Review Summary: Not only is It Can Be Done But Only I Can Do It brilliant in every sense of the word, but brutally so. And yet for Omar-S, it really is just that simple
It's easy to brand Omar-S as arrogant when he makes it so easy to do so, what with his bold exclamations and his decision to not even address his fans by simply turning away from them. Choosing to handle his inclusion in the Fabric family as one of his own releases then only becomes surprising when you wonder why he even agreed to do so in the first place; a man who runs his own label on the flip side of a 9 to 5 job and generally avoids any chance to address his music would initially seem out of place on such a magnanimous roster as of that of the infamous Fabric club, but in true Detroit fashion Omar treated it like a publicity junket, revealing himself as a man who does things only on his terms. And that's what It Can Be Done But Only I Can Do It
is really all about at the end of the day; it's stripped down to the bone, no frills house music made by a man rooted in one of the most diversely rich musical cultures in America.
And it's Omar's embrace and love for his town that makes his output such a treat to digest, as every note rung out and every drum hit echo out with the sound of a thousand different styles that have since come to define the nightclub age of the last twenty years. But it's more than that though, the authenticity and integrity present here is merely just an extension of the artist himself. The man's lived and breathed Detroit all of his life and it shows here; whether it's in the bubbling acid of opener 'Solely Supported' or on the jazzy hangover of 'Nite's Over Compton', Omar is simply re-living and playing what he knows, and what he alone knows best. And it's easy to get a feel for the city even if we only live in it through his music, as not only the whole album but everything that Omar has ever done plays out like an ode to a seemingly long ago era with its crystalline techno and Technicolor rave. Which makes listening to anything from the man sort of like opening up a time capsule of sorts, something old being re-told through something new. Even by the standards of whatever genre Omar chooses to wander into, his is a style much more rooted in mood and texture than anything resembling true immediacy. It still hits you hard though, but instead of going straight for the jugular it opts to take darting little bites at you until you're left clutching at your knees.
Because hidden away in all those deep bass grooves and oscillating rave comedowns are hooks, stealthily masquerading within the futurist calamity but there none the less. And as subtle as they may be they're still big enough to catch you unawares and leave you hanging on them. The obvious example would be in the underground anthem 'Here's Your Trance Now Dance', a ten minute masterpiece of deep house groove and Detroit funk that pulls absolutely no punches in its quest to redeem the weekend from the insipid rut that its found itself in. But even on the propulsive acid nightmare 'Ganymede' beats the warm heart of familiarity, buried under those dark beats still lurks something that slowly circles the insides of your head before clinging to it. Even the mournful 'Look Hear Watch' can't get by without falling into the normally cumbersome pretense of repetition, even if Omar attempts to drown it out by looping it under the soundtrack of a porno flick (complete with ass slap). But even if that alluring intoxication of some form of common ground is present (even if it is a little spotty and initially indistinguishable) it still fluctuates as dramatically as the album, shifting as quickly as Omar himself, following the quick turnaround from lo-fi deep house to full blown kaleidoscopic techno as if it had no other choice; which, of course, it didn't.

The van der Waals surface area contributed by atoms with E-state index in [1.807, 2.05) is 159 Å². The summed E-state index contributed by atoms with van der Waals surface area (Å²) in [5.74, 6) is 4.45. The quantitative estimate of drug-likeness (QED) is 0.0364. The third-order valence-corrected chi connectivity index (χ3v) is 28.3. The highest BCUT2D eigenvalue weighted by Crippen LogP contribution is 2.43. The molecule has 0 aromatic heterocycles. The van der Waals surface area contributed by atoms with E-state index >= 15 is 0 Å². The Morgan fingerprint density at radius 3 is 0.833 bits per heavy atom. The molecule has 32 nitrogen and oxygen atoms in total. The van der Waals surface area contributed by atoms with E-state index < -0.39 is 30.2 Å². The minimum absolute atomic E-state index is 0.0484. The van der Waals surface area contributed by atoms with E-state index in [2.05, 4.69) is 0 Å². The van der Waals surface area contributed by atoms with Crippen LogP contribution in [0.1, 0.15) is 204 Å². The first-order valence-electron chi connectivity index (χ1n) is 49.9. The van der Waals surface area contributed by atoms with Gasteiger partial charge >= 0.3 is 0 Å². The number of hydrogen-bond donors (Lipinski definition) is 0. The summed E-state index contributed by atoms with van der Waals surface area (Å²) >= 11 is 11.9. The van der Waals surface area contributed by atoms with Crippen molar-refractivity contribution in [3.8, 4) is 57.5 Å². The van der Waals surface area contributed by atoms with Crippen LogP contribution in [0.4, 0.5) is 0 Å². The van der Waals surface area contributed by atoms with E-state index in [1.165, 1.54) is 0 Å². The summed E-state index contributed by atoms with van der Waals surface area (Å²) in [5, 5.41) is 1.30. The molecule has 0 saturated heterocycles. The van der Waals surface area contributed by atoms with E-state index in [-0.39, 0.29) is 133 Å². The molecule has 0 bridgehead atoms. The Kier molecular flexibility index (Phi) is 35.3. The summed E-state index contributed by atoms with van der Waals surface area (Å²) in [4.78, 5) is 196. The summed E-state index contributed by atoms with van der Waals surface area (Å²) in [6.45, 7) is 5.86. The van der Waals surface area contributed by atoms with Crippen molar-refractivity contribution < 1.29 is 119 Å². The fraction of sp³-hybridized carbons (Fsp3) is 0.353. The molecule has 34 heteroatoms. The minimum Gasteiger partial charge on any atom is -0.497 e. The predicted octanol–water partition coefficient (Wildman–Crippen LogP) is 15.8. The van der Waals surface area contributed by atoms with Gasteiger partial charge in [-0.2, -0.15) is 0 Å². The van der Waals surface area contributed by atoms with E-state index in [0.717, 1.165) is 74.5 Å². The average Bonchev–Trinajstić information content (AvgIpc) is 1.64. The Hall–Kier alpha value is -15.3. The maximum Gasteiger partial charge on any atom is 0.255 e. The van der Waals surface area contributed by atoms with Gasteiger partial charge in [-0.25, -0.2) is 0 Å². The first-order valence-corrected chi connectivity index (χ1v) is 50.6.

It becomes impossible to hold Omar accountable for any misgivings related to his release schedule when the output is of such a consistently high level as this. And it also becomes justifiable to write off his apparent arrogance
and instead brand him as merely extremely confident
in not only his prowess, but his understanding and subsequent carrying-out of said knowledge. Could anyone else produce and release an album with such an inflammatory title as this and get away with it? Or use such an obvious photoshop creation as the cover simply because there are far more important things to think about? Or include a full blown porn scene in one of his tracks and somehow not only make it work, but make it seem as if it actually belonged? Of course not, but that is of course why Omar-S would lead you to believe that he is the only one who could do it, and not only make it work but pull it off with such damning efficiency. Because at the end of it all, not only is It Can Be Done But Only I Can Do It
brilliant in every sense of the word, but brutally so. But for Omar, it really is just that easy.